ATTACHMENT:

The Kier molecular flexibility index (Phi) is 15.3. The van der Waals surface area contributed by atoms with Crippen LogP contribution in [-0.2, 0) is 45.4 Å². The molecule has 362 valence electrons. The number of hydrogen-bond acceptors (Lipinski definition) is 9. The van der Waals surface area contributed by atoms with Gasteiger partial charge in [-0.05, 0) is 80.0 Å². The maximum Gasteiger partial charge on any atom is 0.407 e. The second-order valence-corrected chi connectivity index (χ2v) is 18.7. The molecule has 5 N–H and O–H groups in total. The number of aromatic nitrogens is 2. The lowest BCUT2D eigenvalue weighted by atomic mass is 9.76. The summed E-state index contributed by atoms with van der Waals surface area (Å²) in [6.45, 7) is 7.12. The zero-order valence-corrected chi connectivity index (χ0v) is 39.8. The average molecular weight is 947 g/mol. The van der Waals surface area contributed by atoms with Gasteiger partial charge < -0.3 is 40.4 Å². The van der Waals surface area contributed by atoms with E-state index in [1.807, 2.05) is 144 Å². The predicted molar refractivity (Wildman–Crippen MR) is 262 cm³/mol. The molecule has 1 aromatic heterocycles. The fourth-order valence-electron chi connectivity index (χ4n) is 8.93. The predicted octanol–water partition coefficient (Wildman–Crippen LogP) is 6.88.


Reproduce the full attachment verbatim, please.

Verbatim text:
The Kier molecular flexibility index (Phi) is 15.3. The van der Waals surface area contributed by atoms with Crippen LogP contribution in [-0.2, 0) is 45.4 Å². The molecule has 362 valence electrons. The number of hydrogen-bond acceptors (Lipinski definition) is 9. The van der Waals surface area contributed by atoms with Gasteiger partial charge in [-0.05, 0) is 80.0 Å². The maximum Gasteiger partial charge on any atom is 0.407 e. The second-order valence-corrected chi connectivity index (χ2v) is 18.7. The molecule has 5 N–H and O–H groups in total. The number of aromatic nitrogens is 2. The lowest BCUT2D eigenvalue weighted by atomic mass is 9.76. The summed E-state index contributed by atoms with van der Waals surface area (Å²) in [6.45, 7) is 7.12. The zero-order valence-corrected chi connectivity index (χ0v) is 39.8. The average molecular weight is 947 g/mol. The van der Waals surface area contributed by atoms with Gasteiger partial charge < -0.3 is 40.4 Å². The van der Waals surface area contributed by atoms with E-state index in [1.807, 2.05) is 144 Å². The predicted molar refractivity (Wildman–Crippen MR) is 262 cm³/mol. The molecule has 1 aromatic heterocycles. The fourth-order valence-electron chi connectivity index (χ4n) is 8.93. The predicted octanol–water partition coefficient (Wildman–Crippen LogP) is 6.88.